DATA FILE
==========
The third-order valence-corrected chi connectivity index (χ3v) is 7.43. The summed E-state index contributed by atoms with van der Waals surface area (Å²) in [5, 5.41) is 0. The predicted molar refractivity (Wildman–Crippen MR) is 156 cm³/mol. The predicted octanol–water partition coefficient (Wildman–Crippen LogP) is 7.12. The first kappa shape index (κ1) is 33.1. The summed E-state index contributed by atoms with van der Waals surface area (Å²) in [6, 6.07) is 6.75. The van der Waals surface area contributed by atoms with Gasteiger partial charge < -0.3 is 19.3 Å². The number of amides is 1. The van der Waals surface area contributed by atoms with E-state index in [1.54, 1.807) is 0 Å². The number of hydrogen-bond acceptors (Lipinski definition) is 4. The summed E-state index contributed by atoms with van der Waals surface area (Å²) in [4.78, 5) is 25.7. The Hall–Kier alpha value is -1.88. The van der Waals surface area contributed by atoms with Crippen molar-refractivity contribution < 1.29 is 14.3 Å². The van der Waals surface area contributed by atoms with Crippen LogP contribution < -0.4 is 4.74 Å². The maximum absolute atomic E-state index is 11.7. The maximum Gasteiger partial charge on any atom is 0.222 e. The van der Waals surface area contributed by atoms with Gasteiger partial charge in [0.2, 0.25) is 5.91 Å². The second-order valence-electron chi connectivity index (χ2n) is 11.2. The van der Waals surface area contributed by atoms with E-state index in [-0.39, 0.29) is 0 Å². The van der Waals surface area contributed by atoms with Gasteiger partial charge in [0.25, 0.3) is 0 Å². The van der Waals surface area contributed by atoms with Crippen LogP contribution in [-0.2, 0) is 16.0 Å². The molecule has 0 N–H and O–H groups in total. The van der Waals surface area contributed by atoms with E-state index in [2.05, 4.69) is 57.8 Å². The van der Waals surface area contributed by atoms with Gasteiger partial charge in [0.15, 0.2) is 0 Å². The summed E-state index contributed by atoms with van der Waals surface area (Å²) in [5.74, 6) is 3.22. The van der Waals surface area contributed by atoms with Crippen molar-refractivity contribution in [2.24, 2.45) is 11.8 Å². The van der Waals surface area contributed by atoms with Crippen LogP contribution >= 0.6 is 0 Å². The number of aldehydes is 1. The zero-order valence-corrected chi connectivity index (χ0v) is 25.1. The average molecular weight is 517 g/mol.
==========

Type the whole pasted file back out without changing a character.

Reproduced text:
The third-order valence-corrected chi connectivity index (χ3v) is 7.43. The summed E-state index contributed by atoms with van der Waals surface area (Å²) in [5, 5.41) is 0. The predicted molar refractivity (Wildman–Crippen MR) is 156 cm³/mol. The predicted octanol–water partition coefficient (Wildman–Crippen LogP) is 7.12. The first kappa shape index (κ1) is 33.1. The summed E-state index contributed by atoms with van der Waals surface area (Å²) in [6, 6.07) is 6.75. The van der Waals surface area contributed by atoms with Gasteiger partial charge < -0.3 is 19.3 Å². The number of amides is 1. The van der Waals surface area contributed by atoms with E-state index in [1.54, 1.807) is 0 Å². The number of hydrogen-bond acceptors (Lipinski definition) is 4. The summed E-state index contributed by atoms with van der Waals surface area (Å²) in [4.78, 5) is 25.7. The Hall–Kier alpha value is -1.88. The van der Waals surface area contributed by atoms with Crippen molar-refractivity contribution < 1.29 is 14.3 Å². The van der Waals surface area contributed by atoms with Crippen LogP contribution < -0.4 is 4.74 Å². The maximum absolute atomic E-state index is 11.7. The maximum Gasteiger partial charge on any atom is 0.222 e. The van der Waals surface area contributed by atoms with Gasteiger partial charge in [0.2, 0.25) is 5.91 Å². The second-order valence-electron chi connectivity index (χ2n) is 11.2. The van der Waals surface area contributed by atoms with E-state index in [-0.39, 0.29) is 0 Å². The van der Waals surface area contributed by atoms with Gasteiger partial charge in [0.25, 0.3) is 0 Å². The van der Waals surface area contributed by atoms with Crippen LogP contribution in [-0.2, 0) is 16.0 Å². The molecule has 0 N–H and O–H groups in total. The van der Waals surface area contributed by atoms with E-state index in [2.05, 4.69) is 57.8 Å². The van der Waals surface area contributed by atoms with Gasteiger partial charge in [0.15, 0.2) is 0 Å². The summed E-state index contributed by atoms with van der Waals surface area (Å²) in [5.74, 6) is 3.22. The van der Waals surface area contributed by atoms with Crippen molar-refractivity contribution in [2.24, 2.45) is 11.8 Å². The van der Waals surface area contributed by atoms with Crippen LogP contribution >= 0.6 is 0 Å². The number of aldehydes is 1. The zero-order valence-corrected chi connectivity index (χ0v) is 25.1. The average molecular weight is 517 g/mol.